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On the cover
¹7 (2014)
Tunnelling Towards Hope


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28 February - 6 March 2014

Ukraine History

A Stronghold of Rulers and Rebels

With the recent death toll jumping to nearly 100 and 1,000 injured, Hrushevskoho Street, one of the strongholds of EuroMaidan’s three-month-long protests, made headlines around the globe. It was here, on 19 January the country’s stand against government corruption, abuse of power, and the violation of human rights turned from peaceful protest to all-out revolution. Having witnessed much over the years, Hrushevskoho is a street with a history, and not only care of recent days.

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Ukraine Today
Acelebrity using their status and intelligence to influence public views and opinion is rarely seen in modern society, even less so in Ukraine. Here, the majority of celebs use their time, effort, and money to enhance or further their career rather than put their name to something that can do good for others. However, as EuroMaidan intensifies, some are making themselves heard – and they fall either side of the EuroMaidan divide.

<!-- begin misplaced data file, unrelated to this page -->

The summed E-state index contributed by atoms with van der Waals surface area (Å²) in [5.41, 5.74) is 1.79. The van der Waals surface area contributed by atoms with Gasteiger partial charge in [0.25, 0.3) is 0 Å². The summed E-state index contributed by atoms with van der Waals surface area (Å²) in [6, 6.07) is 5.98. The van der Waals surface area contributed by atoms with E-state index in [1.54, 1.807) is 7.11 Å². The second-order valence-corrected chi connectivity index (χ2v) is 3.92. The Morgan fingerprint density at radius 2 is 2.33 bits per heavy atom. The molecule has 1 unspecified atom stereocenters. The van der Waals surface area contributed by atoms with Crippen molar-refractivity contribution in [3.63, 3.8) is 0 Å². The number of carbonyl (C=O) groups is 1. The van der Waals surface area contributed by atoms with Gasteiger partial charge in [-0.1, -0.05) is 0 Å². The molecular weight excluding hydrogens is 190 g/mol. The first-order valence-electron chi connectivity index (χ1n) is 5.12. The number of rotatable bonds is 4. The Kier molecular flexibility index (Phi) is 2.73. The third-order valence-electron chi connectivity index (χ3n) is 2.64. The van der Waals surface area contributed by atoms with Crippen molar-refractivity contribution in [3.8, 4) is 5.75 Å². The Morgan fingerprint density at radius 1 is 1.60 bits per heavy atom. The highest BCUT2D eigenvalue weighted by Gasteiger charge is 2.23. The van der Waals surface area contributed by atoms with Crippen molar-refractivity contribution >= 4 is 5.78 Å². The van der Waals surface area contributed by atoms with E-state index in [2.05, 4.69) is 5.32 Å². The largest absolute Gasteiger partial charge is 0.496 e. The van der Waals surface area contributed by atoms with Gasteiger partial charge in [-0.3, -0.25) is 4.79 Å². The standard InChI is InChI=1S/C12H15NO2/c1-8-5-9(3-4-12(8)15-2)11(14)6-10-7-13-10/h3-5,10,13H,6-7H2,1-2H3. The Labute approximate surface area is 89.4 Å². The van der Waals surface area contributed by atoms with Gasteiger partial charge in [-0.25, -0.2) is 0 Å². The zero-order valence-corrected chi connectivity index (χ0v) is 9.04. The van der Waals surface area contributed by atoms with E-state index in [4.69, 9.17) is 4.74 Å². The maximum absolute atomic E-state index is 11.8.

It used to be that when rebellion and revolution occurred, the intellectual, creative, and spiritual elite would be front and centre.

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Ukrainian Culture

When Walls Can Talk

People have been writing on walls since the dawn of civilisation, we call it graffiti, and ranges from simple written words to elaborate wall paintings. Sometimes it is merely the creator wanting to leave his or her mark; sometimes there is an underlying social or political reason. And it is due to the latter that graffiti has exploded across Kyiv in recent months. Anti dictator messages aside, we peel back a few layers of paint to look at graffiti in the city in general.

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Cover Story

Krykhitka’s Kasha Saltsova